I would LOVE to rant about the fascism/wellness overlap in the 2020s Venn diagram. This bizarro horseshoe theory overlap is centered on a belief in freedom as entirely individual, in responsibility for health as fully our own (as if everyone can eat organic and do yoga!) and a (healthy) skepticism of government perverted into what I call a “freedom” defined as the ability to harm others with our “personal” choices. When holistic wellness is centred only on the self, what is it but another non-scientific fascism? Another way to make oneself the perfect body. But, of course, no body can be perfect; all bodies will fall ill. This is just another attempt to look away from the world as it really is.
Right, and you explore “the freedom to harm others” in your essay “On Whiteness,” which is deeply relevant to both the Black Lives Matter civil uprising and to the commodification of self care. So this is something anti-establishment white queers like ourselves should be committed to interrogating.
The anti-vaccine “wellness” community turned a (often) healthy skepticism of science into raising a non-scientific epistemology (the vaccines are the virus) to the level of religion: the religion of one’s agency over one’s own body and health, which is obviously a lie.
“I can’t trust doctors (maybe fair), so I can heal my cancer with crystals.”
“I don’t believe the government actually wants to care for me and my health (fair), so I reject that government’s vaccine.”
I’ve been thinking a lot about where healthy skepticism bleeds into dogmatic reactionary thinking because, in part, of those on the left still hanging onto desperate idiot ideas about the USSR being … good? And Cuba today being … socialist? I’ve seen this around “leftist” vaccine skepticism and “leftist” tacit support of Russia in Ukraine because the “west” and “NATO” “provoked” this violent, deadly, and expansionist war.
All of this, I think, speaks to the abject failure of 20th century political frameworks to deal with the world as it is today. Humans on the margins, and most of us are in this context, are subject to an ongoing and life-threatening attack. We need a new politics. For me, this starts with close community and mutual care and will build itself up from there.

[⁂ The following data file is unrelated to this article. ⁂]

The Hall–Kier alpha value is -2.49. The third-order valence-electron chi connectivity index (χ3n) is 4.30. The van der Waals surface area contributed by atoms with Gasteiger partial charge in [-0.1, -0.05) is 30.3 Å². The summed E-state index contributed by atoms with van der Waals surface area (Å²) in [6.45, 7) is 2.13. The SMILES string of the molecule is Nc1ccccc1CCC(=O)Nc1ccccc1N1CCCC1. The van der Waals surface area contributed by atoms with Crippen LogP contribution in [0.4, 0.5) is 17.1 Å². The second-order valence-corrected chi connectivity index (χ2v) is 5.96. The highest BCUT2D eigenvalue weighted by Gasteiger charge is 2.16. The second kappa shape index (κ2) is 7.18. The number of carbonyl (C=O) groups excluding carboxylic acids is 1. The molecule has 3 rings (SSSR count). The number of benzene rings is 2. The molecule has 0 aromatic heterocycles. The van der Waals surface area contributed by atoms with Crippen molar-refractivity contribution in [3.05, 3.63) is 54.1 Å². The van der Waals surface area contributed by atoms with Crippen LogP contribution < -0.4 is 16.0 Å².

Close community and mutual care and dismantling white supremacy: this is how we build queer futures! So, what it is about this pandemic specifically that inspires magical thinking, from Q-ANON conspiracies to the myth that the police protect us from harm?
Facing the truth would require too much of us. It would require disruptions of the very frameworks of capitalism that let our lives hum along. Plagues force us to look closely at ourselves and one another when we have a whole late-capitalist society built on looking away from violence. I’m typing this on an iPhone made from mineral extraction and child labour. But in my day-to-day life I use my phone to look at porn more often than think about where this technology comes from.
We are desperate for a world in which COVID-19 doesn’t exist. I am desperate for that world. Remember going to The Eagle and kissing and dancing and not being afraid of getting a virus that could kill you? I do! And that freedom to be in public, to dance, to kiss, was precious and valuable and nothing to be ashamed of.
But this is the world we live in. It has COVID-19 in it. And rising fascism and climate disaster and geopolitical threats, and also BO and stubbed toes and hangovers and broken hearts. I think (white) Americans are uniquely bad at accepting that the world isn’t a Disney movie and that no one is coming to save us. I spent so long waiting for my own prince to arrive and *snap* make everything better. But we are the grown-ups now, Tina. It’s horrifying. We have to save ourselves, which we can’t do until we can see the world as it truly is.
Speaking of seeing the world as it truly is, I’m famously a fan of supernatural allegories for social problems. But in the early stages of the pandemic, I found the idea of entertainment as a response to what we were going through such a tedious prospect: the idea that basically all stories will be defined by this moment for the rest of my life. You talk in the book about some genre fiction metaphors: The Hot Zone and I Am Legend, the military response to disease, and viruses that make us zombies because of our hubris. Popular fiction is a place for us to work through our existential anxieties: nuclear fallout in the fifties, cold war paranoia in the seventies, and so on. Do you think the speculative fiction and big budget summer flicks of the 2020s will be more about plagues or more about social distancing? Or is the biggest horror that has emerged from this era the collision of the personal and political in the arena of public health?
My partner and I started watching the new Russian Doll last night, seven days into our COVID isolation. Idiot move. Too depressing. But it made me think about one thing, specifically, that’s been on my mind. That show is set specifically in the year 2022; it names the year. And yet it’s set in a world as if the panny never happened: no masks, no changes to life’s routines. We have had some incredible pandemic essays, we are now getting some essential pandemic books, but it seems to me that even art-minded mass entertainment like movies and TV is largely … looking away?
For movies, it kind of makes sense to me: they’re literally asking us to come back into movie theaters where we share air with strangers. Makes sense that they might not want to remind us of the respiratory pandemic we’re currently still in.